Even before the official results of the referendum were announced on March 16, hundreds of people were walking around Simferopol, the Crimean peninsula capital, and celebrating. They waved Russian flags and chanted “Russia! Russia!” People even carried small children late into the chilly night, an unusual situation for a normally quiet provincial city.
Sitting on her father’s arms and carrying a small Russian flag, little Sofia said happily that she was allowed to cast her father's ballot for Russia.
“See how many people are smiling now on the streets,” said Aleksandr, who was also carrying his little daughter. “For 23 years spent in Ukraine, I have never seen so much joy in Simferopol." He would not give his full name for fear of retribution from his employer for voicing his opinion.
But when asked why they were so happy, not many people were able to explain their reasons for wanting to leave Ukraine. Many of them talked about nostalgic feelings.
“I voted for Russia, because I like Russia, I was born there,” said Yevheny Lukiyanchenko, an 18-year-old t-shirt printer, standing wrapped in a Russian flag.
His girlfriend Susanna Shefla, 18, who is studying to become a nurse, said her parents persuaded her to vote for joining Russia. “We have lived enough in Ukraine, with its anarchy and low salary,” she said. “And nurses in Russian make more than here.”
Tatiana, who earlier in the day refused to give her last name for fear of persecution on the way out of a polling station, said that she would like to join Russia together with all of Ukraine. “If we came to Russia together with Ukraine and Belarus it would be a new USSR, just like in my childhood,” she said. “That would be great.”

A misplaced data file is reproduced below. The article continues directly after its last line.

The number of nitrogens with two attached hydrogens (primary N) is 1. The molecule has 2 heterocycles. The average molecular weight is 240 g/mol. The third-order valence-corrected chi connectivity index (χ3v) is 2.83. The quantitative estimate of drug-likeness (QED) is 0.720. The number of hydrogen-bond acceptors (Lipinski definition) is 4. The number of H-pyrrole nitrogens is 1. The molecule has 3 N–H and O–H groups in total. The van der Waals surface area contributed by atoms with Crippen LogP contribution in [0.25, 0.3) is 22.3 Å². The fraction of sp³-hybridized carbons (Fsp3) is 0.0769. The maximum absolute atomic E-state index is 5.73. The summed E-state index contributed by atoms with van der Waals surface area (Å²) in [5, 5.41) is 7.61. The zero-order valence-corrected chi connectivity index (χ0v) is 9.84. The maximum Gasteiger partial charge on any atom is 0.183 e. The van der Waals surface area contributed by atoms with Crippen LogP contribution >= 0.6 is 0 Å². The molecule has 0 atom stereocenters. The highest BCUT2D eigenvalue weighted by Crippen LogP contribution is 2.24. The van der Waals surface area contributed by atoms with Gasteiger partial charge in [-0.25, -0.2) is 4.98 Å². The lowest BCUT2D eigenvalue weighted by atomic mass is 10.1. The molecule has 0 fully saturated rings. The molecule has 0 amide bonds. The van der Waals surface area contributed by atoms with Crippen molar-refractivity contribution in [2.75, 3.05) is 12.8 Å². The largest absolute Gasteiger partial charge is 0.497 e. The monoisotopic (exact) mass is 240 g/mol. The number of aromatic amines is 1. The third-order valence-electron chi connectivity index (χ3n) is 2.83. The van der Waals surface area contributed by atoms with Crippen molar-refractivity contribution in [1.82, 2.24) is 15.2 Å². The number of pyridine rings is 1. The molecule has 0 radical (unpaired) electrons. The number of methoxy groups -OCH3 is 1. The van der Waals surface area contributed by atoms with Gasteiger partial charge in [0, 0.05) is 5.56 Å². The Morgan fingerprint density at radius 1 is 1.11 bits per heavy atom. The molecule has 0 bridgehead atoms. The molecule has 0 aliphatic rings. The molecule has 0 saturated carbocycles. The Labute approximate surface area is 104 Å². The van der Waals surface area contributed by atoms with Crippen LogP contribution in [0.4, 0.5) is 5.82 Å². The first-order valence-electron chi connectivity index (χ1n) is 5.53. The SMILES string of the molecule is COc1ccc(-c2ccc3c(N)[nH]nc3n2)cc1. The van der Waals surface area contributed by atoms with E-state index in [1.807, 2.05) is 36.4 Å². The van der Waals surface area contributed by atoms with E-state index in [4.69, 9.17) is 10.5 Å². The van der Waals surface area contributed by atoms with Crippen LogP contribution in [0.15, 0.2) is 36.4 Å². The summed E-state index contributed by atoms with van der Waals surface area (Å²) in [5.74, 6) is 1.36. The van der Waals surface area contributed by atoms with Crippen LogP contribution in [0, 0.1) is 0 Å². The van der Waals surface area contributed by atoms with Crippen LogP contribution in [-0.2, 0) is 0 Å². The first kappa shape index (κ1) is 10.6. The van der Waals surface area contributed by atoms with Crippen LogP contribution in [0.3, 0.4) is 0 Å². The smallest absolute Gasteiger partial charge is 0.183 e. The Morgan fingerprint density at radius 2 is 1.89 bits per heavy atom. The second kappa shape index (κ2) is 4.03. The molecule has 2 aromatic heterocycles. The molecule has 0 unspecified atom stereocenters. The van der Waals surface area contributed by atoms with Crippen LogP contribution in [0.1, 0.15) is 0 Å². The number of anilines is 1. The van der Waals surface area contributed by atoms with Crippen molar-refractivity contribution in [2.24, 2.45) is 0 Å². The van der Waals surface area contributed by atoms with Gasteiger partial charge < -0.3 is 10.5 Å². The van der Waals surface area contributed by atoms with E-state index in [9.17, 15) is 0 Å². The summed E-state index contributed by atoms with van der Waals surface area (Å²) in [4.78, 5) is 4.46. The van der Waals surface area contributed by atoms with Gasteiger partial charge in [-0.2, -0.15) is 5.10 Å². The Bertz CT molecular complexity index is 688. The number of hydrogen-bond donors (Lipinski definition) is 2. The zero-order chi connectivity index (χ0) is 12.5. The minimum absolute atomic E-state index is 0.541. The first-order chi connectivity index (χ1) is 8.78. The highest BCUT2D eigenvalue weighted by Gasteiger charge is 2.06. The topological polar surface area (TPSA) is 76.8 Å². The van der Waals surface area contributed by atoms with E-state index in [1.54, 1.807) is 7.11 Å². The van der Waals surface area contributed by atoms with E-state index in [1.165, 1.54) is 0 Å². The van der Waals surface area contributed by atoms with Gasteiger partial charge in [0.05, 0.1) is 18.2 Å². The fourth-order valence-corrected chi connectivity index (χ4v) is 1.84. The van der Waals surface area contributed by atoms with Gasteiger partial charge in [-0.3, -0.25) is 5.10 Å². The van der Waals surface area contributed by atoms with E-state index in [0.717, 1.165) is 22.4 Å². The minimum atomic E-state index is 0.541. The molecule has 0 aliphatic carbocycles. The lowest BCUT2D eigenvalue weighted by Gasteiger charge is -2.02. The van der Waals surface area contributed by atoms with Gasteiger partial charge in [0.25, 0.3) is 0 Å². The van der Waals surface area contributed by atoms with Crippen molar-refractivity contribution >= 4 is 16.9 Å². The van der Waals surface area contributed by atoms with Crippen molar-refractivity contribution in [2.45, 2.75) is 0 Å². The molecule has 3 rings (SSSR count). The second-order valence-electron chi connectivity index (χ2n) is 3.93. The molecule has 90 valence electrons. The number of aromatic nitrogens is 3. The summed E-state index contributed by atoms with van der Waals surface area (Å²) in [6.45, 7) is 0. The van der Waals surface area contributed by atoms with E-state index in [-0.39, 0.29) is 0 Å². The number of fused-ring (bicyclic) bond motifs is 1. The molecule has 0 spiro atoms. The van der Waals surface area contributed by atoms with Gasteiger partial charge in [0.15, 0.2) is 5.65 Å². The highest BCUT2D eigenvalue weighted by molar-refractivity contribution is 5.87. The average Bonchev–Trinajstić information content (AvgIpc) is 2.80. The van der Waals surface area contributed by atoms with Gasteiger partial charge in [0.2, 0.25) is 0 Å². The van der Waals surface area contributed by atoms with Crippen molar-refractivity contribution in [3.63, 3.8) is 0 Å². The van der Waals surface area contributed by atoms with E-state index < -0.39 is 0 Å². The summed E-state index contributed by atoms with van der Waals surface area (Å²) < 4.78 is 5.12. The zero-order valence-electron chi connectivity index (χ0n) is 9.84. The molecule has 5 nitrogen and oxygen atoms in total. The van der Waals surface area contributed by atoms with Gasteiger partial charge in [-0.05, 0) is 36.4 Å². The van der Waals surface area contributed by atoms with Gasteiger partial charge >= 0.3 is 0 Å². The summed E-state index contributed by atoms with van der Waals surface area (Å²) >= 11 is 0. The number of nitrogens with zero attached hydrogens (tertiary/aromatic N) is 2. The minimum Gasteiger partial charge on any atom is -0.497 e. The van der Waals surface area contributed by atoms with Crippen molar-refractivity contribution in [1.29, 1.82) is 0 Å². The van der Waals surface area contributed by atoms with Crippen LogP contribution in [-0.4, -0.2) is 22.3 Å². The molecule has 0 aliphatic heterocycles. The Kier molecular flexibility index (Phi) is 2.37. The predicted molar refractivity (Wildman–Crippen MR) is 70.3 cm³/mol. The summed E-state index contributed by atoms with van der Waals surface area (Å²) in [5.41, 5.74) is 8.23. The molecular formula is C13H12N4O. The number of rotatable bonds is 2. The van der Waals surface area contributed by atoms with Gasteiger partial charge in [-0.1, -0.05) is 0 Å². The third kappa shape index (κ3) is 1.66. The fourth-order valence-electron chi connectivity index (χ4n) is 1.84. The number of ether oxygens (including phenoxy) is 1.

Daria Zhuravleva, a 27-year-old housewife and mother of three children, said there was no way back to Ukraine. She decided after seeing how Berkut policemen were been burned by Molotov cocktails that were thrown at them by EuroMaidan protesters, she said. “All these Ukrainian pop stars, who are now agitation for unity of Ukraine, where have they been when our Berkut boys were killed?” she said angrily.
A number of participants of the so-called AntiMaidan rally, opponents of the EuroMaidan Revolution that ousted President Viktor Yanukovych on Feb. 21, found shelter in Crimea. So did many members of the disbanded Berkut riot police units, known for their brutality towards protesters. Seen as criminals in Kyiv, both AntiMaidan participants and Berkut police officers are perceived in Crimea as victims of the brutality of EuroMaidan activists.
Thousands of Russian troops as well as paramilitary Russian-backed Cossack units that invaded the peninsula on Feb. 27 are also perceived by majority of people in Crimea not as foreign invaders but as those who help to protect and keep the order and prevent bloodshed.
Dozens of Cossacks guard the parliament of Crimea, which has been dissolved by the central government in Kyiv. It does not recognize the Crimean parliament's authority. Most admit they came from Kuban in southern Russia, but some say they are local volunteers. They admit they came to keep order. But at least one handed out leaflets with a portrait of Russian czar Nicolas II and a “prayer for war.”
“It was good day,” one of the Cossacks said, smiling on March 16.
Editor’s Note: This article has been produced for Kyivpost with support from the project www.mymedia.org.ua, financially supported by the Ministry of Foreign Affairs of Denmark, and implemented by a joint venture between NIRAS and BBC Media Action.The content in this article may not necessarily reflect the views of the Danish government, NIRAS and BBC Action Media.